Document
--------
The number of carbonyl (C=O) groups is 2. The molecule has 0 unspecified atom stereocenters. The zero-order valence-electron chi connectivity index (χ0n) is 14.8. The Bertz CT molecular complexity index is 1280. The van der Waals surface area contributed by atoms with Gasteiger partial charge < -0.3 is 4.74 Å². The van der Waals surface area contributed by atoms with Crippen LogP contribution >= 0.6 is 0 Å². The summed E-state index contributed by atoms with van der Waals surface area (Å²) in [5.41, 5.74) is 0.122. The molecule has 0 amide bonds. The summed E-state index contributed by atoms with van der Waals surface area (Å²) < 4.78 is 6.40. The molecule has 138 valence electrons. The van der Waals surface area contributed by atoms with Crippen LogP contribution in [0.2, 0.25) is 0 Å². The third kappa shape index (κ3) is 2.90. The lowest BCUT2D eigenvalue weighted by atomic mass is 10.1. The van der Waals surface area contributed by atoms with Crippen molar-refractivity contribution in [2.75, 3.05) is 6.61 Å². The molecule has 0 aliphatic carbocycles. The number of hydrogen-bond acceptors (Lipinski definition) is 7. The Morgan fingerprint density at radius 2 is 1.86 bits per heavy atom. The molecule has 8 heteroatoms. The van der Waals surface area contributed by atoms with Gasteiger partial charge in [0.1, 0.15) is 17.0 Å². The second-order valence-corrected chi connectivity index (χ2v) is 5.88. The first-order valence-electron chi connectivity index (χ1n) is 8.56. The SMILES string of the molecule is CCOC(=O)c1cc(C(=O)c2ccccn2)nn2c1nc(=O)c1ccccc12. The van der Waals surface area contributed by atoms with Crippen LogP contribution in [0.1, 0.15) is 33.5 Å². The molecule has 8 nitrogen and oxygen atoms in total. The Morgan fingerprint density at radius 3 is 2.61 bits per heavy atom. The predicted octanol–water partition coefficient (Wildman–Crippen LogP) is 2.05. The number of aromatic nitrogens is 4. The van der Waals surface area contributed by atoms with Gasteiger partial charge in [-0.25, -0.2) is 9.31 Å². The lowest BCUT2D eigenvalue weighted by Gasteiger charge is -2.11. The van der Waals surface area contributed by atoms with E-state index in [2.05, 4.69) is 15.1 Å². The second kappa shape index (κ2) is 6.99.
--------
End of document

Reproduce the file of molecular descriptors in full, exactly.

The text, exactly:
The number of carbonyl (C=O) groups is 2. The molecule has 0 unspecified atom stereocenters. The zero-order valence-electron chi connectivity index (χ0n) is 14.8. The Bertz CT molecular complexity index is 1280. The van der Waals surface area contributed by atoms with Gasteiger partial charge < -0.3 is 4.74 Å². The van der Waals surface area contributed by atoms with Crippen LogP contribution >= 0.6 is 0 Å². The summed E-state index contributed by atoms with van der Waals surface area (Å²) in [5.41, 5.74) is 0.122. The molecule has 0 amide bonds. The summed E-state index contributed by atoms with van der Waals surface area (Å²) < 4.78 is 6.40. The molecule has 138 valence electrons. The van der Waals surface area contributed by atoms with Crippen LogP contribution in [0.2, 0.25) is 0 Å². The third kappa shape index (κ3) is 2.90. The lowest BCUT2D eigenvalue weighted by atomic mass is 10.1. The van der Waals surface area contributed by atoms with Crippen molar-refractivity contribution in [2.75, 3.05) is 6.61 Å². The molecule has 0 aliphatic carbocycles. The number of hydrogen-bond acceptors (Lipinski definition) is 7. The Morgan fingerprint density at radius 2 is 1.86 bits per heavy atom. The molecule has 8 heteroatoms. The van der Waals surface area contributed by atoms with Gasteiger partial charge in [0.1, 0.15) is 17.0 Å². The second-order valence-corrected chi connectivity index (χ2v) is 5.88. The first-order valence-electron chi connectivity index (χ1n) is 8.56. The SMILES string of the molecule is CCOC(=O)c1cc(C(=O)c2ccccn2)nn2c1nc(=O)c1ccccc12. The van der Waals surface area contributed by atoms with Crippen LogP contribution in [0.1, 0.15) is 33.5 Å². The molecule has 8 nitrogen and oxygen atoms in total. The Morgan fingerprint density at radius 3 is 2.61 bits per heavy atom. The predicted octanol–water partition coefficient (Wildman–Crippen LogP) is 2.05. The number of aromatic nitrogens is 4. The van der Waals surface area contributed by atoms with Gasteiger partial charge in [-0.25, -0.2) is 9.31 Å². The lowest BCUT2D eigenvalue weighted by Gasteiger charge is -2.11. The van der Waals surface area contributed by atoms with E-state index in [2.05, 4.69) is 15.1 Å². The second kappa shape index (κ2) is 6.99.